"I see." Faust sighed half-heartedly. "Well, that's no surprise, then. It's good, actually. Who wants to think about death within their own family? Especially so close to the upcoming solstice. Only a few months to go…" She leaned back in her chair, gazing at the various pieces of what Elisa had previously thought was rubble. "…I wonder if I shouldn't wait for the next generation to be hatched before asking Akriel and Brighid to perform a Wind Ceremony for these souls. Maybe then they will find some rest."

Elisa picked up a large chunk of stone thoughtfully. It was the size of a misshapen bowling ball. "I thought you were looking for genetic material."

"I am. Even the dead want descendants sometimes. Nothing brings greater peace of mind than to know that the clan will continue to survive." Faust suddenly gave a grunt and a groan. "All of this talk of the dead! Even they don't want to hear about it. Can we change the subject? Does your clan have plans for the Hatching? I mean, I know that there's only one egg in your rookery, but that's still gotta be cause for celebration, right?"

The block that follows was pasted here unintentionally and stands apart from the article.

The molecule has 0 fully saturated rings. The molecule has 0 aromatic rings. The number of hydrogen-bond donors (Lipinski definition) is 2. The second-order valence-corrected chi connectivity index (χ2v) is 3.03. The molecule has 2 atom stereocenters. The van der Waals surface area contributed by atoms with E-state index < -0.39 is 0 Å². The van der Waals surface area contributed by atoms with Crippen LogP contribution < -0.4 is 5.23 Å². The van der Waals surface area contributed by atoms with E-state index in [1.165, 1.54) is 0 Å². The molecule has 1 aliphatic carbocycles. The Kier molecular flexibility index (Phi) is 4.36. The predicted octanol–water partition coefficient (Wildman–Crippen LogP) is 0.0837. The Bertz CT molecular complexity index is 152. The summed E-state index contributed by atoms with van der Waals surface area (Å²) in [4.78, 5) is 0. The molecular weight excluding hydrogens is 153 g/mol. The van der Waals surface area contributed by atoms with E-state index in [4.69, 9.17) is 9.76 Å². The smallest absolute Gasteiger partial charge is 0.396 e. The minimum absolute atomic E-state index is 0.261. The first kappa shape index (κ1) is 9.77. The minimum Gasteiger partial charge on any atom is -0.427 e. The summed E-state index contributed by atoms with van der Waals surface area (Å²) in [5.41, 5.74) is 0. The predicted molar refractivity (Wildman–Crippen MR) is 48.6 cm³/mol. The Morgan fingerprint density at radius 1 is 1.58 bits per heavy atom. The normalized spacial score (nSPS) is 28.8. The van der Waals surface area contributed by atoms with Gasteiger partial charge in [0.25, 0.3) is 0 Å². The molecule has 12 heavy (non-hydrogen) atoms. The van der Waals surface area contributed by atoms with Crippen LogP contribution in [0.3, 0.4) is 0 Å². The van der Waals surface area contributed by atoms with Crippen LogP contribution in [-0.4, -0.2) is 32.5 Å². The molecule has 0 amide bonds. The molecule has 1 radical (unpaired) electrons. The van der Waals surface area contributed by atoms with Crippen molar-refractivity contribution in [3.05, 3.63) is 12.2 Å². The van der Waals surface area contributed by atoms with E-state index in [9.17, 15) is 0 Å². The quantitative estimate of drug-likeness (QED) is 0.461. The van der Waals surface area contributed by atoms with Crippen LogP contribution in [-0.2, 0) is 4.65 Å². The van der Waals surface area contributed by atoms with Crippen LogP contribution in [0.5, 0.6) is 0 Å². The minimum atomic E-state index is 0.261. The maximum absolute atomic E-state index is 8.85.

"Yes, we're all happy about the Hatching of Egwardo!" Angela giggled. It was like the ice had officially been broken. "Hudson and Goliath have been reminiscing about past Hatchings. They said that the clan used to have celebrations for many nights while waiting for the rookery to hatch!"

"No joke." Faust grinned. "It's the most important celebration on the gargoyle calendar!"